Oracle Database 11g - Tablespace



TABLESPACE

A tablespace is where Oracle allocates space for your database. Without this you cannot create tables or store data.

CREATE TABLESPACE
DATAFILE datafile SIZE [ AUTOEXTEND ON NEXT size [M] MAXSIZE size [M]]

For example:

SQL> CREATE TABLESPACE test
DATAFILE ‘/opt/oracle/oradata/SID/test.dbf’ SIZE 10M;

SQL> CREATE TABLESPACE test
DATAFILE ‘/opt/oracle/oradata/SID/test01.dbf’ SIZE 10M AUTOEXTEND ON NEXT 10M MAXSIZE 100M;


BIGFILE TABLESPACES:

A bigfile Tablespaces is new to Oracle since Oracle 10g – a single datafile is allocated and it can be up to 8EB (Exabyte, a million terabytes) in size.

Why are these important?

• The maximum number of datafiles in an Oracle Database is limited (usually to 64K files) – think big here – think about a database for the Internal Revenue Service or NADRA (these are the Government Departments of Pakistan contain huge amount of data).

• A Bigfile Tablespace with 8K blocks can contain a 32 terabyte datafile.

• A Bigfile Tablespace with 32K blocks can contain a 128 terabyte datafile.

• These sizes enhance the storage capacity of an Oracle Database.

• These sizes can also reduce the number of datafiles to be managed.

Bigfile Tablespaces can only be locally managed with automatic segment space management except for locally managed undo tablespaces, temporary tablespaces, and the SYSTEM tablespace.

If a Bigfile Tablespace is used for automic undo or temporary segments, the segment space management must be set to MANUAL.

Bigfile Tablespaces save space in the SGA and control file because fewer datafiles need to be tracked.

ALTER TABLESPACE commands on a Bigfile Tablespace do not reference a datafile because only one datafile is associated with each bigfile tablespace.

SQL> CREATE BIGFILE TABLESPACE pim01 DATAFILE ‘/opt/oracle/oradata/pim01.dbf’ SIZE 10g;

SQL> ALTER TABLESPACE pim01 resize 40g;

SQL> ALTER TABLESPACE pim01 AUTOEXTEND ON NEXT 10g;
Tablespace altered.

Read Only Tablespaces:
A tablespace may be made read only. One purpose of this action is to enable system maintenance that involves dropping tables and associated indexes stored in the tablespace. This can be accomplished while a tablespace is in read only mode because the DROP command affects only information in the Data Dictionary which is in the SYSTEM tablespace, and the SYSTEM tablespace is not read only.

SQL> ALTER TABLESPACE pim01 READ ONLY;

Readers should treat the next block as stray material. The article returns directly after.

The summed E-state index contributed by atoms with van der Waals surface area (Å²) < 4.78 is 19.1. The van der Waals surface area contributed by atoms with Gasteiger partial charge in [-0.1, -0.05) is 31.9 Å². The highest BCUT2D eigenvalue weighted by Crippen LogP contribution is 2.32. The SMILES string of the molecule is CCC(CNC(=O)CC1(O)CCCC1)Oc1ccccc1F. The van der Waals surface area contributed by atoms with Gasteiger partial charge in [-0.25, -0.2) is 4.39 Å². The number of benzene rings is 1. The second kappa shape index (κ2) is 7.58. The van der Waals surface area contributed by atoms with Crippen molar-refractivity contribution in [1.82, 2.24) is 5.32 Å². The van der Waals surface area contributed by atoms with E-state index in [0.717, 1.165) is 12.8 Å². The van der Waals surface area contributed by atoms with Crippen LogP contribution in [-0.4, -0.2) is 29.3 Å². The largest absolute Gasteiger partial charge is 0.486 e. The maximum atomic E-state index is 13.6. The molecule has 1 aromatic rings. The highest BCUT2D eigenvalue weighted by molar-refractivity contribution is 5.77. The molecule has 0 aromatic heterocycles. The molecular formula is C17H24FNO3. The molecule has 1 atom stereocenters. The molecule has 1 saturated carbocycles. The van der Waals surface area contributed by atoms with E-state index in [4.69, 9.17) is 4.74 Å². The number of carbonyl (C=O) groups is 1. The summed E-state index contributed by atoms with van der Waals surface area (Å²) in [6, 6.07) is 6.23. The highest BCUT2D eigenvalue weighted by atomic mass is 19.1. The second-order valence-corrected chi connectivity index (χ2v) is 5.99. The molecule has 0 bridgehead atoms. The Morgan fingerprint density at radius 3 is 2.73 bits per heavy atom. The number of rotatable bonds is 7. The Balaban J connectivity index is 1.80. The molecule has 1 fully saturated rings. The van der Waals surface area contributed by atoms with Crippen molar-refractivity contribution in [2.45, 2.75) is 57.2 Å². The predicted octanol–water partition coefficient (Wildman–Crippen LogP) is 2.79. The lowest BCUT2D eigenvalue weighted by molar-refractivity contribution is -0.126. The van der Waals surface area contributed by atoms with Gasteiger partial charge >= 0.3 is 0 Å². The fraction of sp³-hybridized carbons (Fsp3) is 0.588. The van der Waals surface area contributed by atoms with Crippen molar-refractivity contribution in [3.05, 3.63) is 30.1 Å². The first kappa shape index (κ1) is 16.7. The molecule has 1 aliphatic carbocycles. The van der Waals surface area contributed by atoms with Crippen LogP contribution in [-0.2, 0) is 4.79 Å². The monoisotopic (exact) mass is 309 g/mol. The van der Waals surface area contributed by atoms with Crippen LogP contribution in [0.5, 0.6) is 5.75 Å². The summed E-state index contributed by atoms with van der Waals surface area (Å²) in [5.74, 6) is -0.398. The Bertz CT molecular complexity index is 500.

To change a tablespace from read only to writable, all datafiles for the tablespace must be online.

SQL> ALTER TABLESPACE pim01 READ WRITE;

Offline Tablespaces:
Most tablespaces are online all of the time; however, a DBA can take a tablespace offline. This enables part of the database to be available – the tablespaces that are online – while enabling maintenance on the offline tablespace.

• Offline tablespace backup – a tablespace can be backed up while online, but offline backup is faster.

• Recover an individual tablespace or datafile.

• Move a datafile without closing the database.

You can not use SQL to reference offline tablespace – this simply generate error.

Additionally, the action of taking a tablespace offline/online is always recorded in the Data Dictionary and Control files. Tablespaces that are offline when you shutdown a database are offline when the database is again opened.

SQL> ALTER TABLESPACE pim01 OFFLINE;

SQL> ALTER TABLESPACE pim01 ONLINE;

The full syntax is:

ALTER TABLESPACE { ONLINE | OFFLINE | [ NORMAL | TEMPORARY | IMMEDIATE | FOR RECOVER ] }

NORMAL:
All data blocks for all datafiles that from the tablespace are written from the SGA to the datafiles. A tablespace that is offline NORMAL dose not require any type of recovery when it is brought back online.

TEMPORARY:
A checkpoint is performed for all datafiles in the tablespace. Any offline may require media recovery.

IMMEDIATE:
A checkpoint is NOT performed. Media recovery on the tablespace is required before it is brought back online to synchronize the database objects.

FOR RECOVER:

Used to place a tablespace in offline status to enable point-in-time recovery.

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